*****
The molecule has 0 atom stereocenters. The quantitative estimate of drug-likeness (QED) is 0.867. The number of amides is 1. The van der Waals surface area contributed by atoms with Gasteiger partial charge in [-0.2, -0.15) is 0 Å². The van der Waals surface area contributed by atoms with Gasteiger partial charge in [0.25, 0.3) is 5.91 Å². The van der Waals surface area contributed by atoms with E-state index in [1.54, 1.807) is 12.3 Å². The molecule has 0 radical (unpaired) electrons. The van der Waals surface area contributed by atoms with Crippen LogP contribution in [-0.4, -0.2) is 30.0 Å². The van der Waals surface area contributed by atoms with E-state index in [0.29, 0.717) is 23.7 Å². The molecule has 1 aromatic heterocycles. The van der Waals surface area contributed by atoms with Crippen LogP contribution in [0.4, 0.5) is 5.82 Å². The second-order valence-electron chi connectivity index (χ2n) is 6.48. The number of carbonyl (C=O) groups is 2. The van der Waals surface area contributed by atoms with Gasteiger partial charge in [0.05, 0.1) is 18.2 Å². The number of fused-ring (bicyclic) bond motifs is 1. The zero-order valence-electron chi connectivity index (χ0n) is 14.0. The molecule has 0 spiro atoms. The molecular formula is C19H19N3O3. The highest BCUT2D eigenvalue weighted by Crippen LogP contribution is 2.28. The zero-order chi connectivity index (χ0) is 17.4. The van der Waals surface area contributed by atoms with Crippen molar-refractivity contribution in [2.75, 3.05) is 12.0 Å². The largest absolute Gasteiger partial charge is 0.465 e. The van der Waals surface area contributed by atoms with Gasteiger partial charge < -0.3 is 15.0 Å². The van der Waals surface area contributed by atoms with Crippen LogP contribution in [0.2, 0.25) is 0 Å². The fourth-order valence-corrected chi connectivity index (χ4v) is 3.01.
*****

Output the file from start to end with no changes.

The molecule has 0 atom stereocenters. The quantitative estimate of drug-likeness (QED) is 0.867. The number of amides is 1. The van der Waals surface area contributed by atoms with Gasteiger partial charge in [-0.2, -0.15) is 0 Å². The van der Waals surface area contributed by atoms with Gasteiger partial charge in [0.25, 0.3) is 5.91 Å². The van der Waals surface area contributed by atoms with E-state index in [1.54, 1.807) is 12.3 Å². The molecule has 0 radical (unpaired) electrons. The van der Waals surface area contributed by atoms with Crippen LogP contribution in [-0.4, -0.2) is 30.0 Å². The van der Waals surface area contributed by atoms with E-state index in [0.29, 0.717) is 23.7 Å². The molecule has 1 aromatic heterocycles. The van der Waals surface area contributed by atoms with Crippen LogP contribution in [0.4, 0.5) is 5.82 Å². The second-order valence-electron chi connectivity index (χ2n) is 6.48. The number of carbonyl (C=O) groups is 2. The van der Waals surface area contributed by atoms with Gasteiger partial charge in [0.05, 0.1) is 18.2 Å². The number of fused-ring (bicyclic) bond motifs is 1. The zero-order valence-electron chi connectivity index (χ0n) is 14.0. The molecule has 0 spiro atoms. The molecular formula is C19H19N3O3. The highest BCUT2D eigenvalue weighted by Crippen LogP contribution is 2.28. The zero-order chi connectivity index (χ0) is 17.4. The van der Waals surface area contributed by atoms with Crippen molar-refractivity contribution in [2.75, 3.05) is 12.0 Å². The largest absolute Gasteiger partial charge is 0.465 e. The van der Waals surface area contributed by atoms with Gasteiger partial charge < -0.3 is 15.0 Å². The van der Waals surface area contributed by atoms with Crippen LogP contribution in [0.2, 0.25) is 0 Å². The fourth-order valence-corrected chi connectivity index (χ4v) is 3.01.